The price of politics: Debt and deficits impoverish us in ways we can only begin to measure

Government is what government does, and what government does is what government spends. Our government is a corrupt HMO with an underfunded pension plan attached, and a few aircraft carriers in tow. Contra Professor Mazzucato, the confiscatory taxes the federal government wishes to impose upon Apple et al. are not being used to replenish any such “innovation fund” as may exist in her imagination, but to prop up the corrupt, wasteful, and destructive programs that make up the great majority of its spending. Federal support for basic science research is pretty low on the list of things that small-government conservatives are worried about, and George Will is not entirely misguided in his admiration for the National Institutes of Health. But the neo-Nehruvian dream of the state as main entrepreneur cannot intellectually survive even the most modest attempt to balance benefits against costs.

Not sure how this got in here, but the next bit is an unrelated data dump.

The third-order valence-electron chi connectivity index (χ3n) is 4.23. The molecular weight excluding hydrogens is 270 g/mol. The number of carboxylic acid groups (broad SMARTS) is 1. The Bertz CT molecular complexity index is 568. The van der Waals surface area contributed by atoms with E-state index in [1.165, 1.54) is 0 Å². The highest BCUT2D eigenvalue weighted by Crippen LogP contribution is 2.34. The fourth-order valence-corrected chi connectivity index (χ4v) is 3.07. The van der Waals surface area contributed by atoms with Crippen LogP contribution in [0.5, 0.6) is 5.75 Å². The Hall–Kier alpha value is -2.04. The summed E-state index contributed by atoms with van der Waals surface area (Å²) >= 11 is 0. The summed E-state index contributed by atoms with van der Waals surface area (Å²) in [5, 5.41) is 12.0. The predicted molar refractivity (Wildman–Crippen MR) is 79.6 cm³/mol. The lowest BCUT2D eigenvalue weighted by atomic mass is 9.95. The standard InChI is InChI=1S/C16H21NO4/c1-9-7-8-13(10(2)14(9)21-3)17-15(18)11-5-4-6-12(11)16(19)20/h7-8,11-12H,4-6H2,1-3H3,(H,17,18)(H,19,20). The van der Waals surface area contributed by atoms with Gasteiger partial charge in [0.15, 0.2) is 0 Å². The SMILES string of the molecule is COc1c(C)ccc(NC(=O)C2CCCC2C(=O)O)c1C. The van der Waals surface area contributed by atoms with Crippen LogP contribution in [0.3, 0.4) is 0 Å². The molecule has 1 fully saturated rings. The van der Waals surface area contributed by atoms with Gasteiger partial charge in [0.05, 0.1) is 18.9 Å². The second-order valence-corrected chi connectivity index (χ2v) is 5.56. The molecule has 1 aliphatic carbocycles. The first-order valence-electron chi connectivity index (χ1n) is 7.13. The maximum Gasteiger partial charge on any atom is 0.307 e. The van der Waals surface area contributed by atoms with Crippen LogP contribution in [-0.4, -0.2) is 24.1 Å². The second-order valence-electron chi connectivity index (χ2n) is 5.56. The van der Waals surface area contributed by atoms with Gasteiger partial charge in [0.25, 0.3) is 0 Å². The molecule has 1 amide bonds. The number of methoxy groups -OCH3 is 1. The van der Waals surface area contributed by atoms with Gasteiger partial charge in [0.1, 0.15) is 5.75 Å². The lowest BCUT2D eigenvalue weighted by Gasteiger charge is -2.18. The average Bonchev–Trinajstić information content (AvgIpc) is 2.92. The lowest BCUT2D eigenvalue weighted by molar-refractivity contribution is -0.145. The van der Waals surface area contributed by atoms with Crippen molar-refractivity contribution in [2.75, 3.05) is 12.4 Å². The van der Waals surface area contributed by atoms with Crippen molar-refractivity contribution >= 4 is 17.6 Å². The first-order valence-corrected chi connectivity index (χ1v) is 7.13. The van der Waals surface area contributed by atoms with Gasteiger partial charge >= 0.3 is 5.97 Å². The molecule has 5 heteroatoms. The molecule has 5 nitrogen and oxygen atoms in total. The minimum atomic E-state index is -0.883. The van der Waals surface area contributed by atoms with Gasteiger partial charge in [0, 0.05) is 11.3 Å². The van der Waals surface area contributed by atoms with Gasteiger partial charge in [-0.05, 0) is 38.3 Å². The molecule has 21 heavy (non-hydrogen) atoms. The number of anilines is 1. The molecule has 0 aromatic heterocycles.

As the CBO sees it, the economic weight of the deficits we’re expected to add just in the next 25 years is enough to bring the national debt from 100 percent of GDP to 200 or 250 percent of GDP, i.e., from paralyzing to catastrophic. The deficits we’ve run for the last 25 years have imposed costs of their own. That the costs mainly manifest themselves negatively — in the form of businesses that don’t exist, profits that aren’t collected, and help that is not wanted — does not make them any less real, or less tragic. In the long run, the deficit is as much about whether you have a decent job or die from diabetes complications as it is about figures in CBO estimates. The price may not always be obvious, but you pay it every day.